Friday, September 26, 2008

Enemy of the State: Shia LeBeouf Runs, Jumps and Grows a Beard in “Eagle Eye”

Watching the completely illogical and implausible film “Eagle Eye,” I was reminded of another techno-thriller called “Live Free or Die Hard.” Both have similar elements (technology is not only our enemy but is frigging everywhere). Both have illogical stories and lots of mindless action and things getting blown up and “normal” people getting caught up in ridiculous situations for the sake of the audience’s entertainment. "Live Free or Die Hard," however ridiculous it was, was still a movie that you bought into mostly because it didn’t take itself too seriously, and Bruce Willis really pulls off the whole action hero thing well. I wish I could say the same for Shia LeBeouf in "Eagle Eye." The film is so ludicrous and implausible that we spend more time slapping our foreheads than gripping the armrest.

If you want a thorough explanation of the plot then go to Wikipedia. I seriously had no idea what was really going most of the time watching this film. The film begins somewhere in the Middle East and has to do with an assassination of some sorts. Then we’re introduced to Jerry who is a twenty-something kid who just learns that his twin brother was killed. A short time later there is an exorbitant amount of money in his bank account and mysterious boxes are delivered to his apartment. He gets a call from an unknown voice telling him to leave his apartment because he’s about to be arrested. Before you can say “Holy crap, why is someone who sounds like Julianne Moore calling my cell” Jerry’s being arrested by the FBI. He’s questioned by Agent Billy Bob Thorton, who looks like he’s either been airbrushed or just has really, really smooth skin for a guy in his 50s.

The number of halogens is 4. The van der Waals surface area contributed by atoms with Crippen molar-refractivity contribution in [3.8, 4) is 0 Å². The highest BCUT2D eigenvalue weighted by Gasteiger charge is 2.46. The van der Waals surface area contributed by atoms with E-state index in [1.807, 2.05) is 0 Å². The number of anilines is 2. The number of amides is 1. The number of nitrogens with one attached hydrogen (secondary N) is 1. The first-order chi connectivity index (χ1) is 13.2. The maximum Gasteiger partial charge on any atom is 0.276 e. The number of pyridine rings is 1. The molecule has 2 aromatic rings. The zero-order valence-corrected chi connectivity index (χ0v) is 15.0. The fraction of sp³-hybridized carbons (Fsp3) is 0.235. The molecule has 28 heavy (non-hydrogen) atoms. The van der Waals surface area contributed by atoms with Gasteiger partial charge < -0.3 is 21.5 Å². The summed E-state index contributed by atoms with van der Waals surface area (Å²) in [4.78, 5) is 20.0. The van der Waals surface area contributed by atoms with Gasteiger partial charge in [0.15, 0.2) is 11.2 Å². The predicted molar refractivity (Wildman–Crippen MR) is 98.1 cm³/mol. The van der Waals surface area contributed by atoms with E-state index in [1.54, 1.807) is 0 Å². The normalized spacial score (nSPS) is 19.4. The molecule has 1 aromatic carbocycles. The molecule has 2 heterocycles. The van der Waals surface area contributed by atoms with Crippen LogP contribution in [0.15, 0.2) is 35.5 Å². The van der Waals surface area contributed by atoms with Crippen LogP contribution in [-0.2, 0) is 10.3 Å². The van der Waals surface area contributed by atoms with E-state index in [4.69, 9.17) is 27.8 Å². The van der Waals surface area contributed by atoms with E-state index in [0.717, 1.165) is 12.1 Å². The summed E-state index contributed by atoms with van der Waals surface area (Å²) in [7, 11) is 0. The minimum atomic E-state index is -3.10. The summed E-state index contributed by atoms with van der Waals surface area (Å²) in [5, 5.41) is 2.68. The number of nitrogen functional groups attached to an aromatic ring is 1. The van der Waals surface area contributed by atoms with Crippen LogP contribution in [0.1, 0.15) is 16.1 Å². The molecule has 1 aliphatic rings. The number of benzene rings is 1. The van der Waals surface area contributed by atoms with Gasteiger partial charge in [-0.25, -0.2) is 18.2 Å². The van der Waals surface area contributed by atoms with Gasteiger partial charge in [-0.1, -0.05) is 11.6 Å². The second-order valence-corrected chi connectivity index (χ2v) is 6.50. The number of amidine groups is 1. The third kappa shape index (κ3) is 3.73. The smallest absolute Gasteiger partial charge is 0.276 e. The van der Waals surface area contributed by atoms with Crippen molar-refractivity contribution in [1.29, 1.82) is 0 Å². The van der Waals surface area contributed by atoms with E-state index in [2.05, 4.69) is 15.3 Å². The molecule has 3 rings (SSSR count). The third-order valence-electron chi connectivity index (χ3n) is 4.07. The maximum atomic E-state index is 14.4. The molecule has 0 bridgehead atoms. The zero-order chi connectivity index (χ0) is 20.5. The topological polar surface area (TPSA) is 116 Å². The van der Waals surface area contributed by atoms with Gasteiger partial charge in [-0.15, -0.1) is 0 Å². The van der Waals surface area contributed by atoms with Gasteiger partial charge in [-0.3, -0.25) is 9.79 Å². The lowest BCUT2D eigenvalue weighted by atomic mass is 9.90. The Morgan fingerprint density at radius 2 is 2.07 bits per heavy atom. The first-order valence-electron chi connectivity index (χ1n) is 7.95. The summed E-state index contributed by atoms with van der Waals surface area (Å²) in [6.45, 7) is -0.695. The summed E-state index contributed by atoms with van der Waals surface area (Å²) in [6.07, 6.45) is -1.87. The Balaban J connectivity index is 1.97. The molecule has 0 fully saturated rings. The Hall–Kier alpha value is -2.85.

Meanwhile divorced mother of one Rachael (Michelle Monaghan) gets a phone call from “the voice” who says that her son, who she just put on a train for a class trip to D.C., is going to be harmed unless she follows the directions she is given. Our hapless (and seriously confused) heroes meet up in a car and question each other about what the heck is going on. This is followed by chase after chase, action sequence after action sequence. And there are lots of quick edits. The film could basically be the illegitimate love child of Michael Bay and Tony Scott. I normally wouldn’t mind action sequence after action sequence if I actually cared enough (or actually had a clue) about what was going on. Monaghan and LeBeouf are likable actors in likeable roles, but I didn’t really care about them a whole bunch. In fact, they escaped so many implausible situations that I basically wanted to throw up my hands and just say “are they superhuman or something!?” (And don’t even get me started on the whole “secret floor of the Pentagon” sequences with Rosario Dawson and Michael Chiklis. You’ll laugh in spite of the fact that you paid money to witness all of this).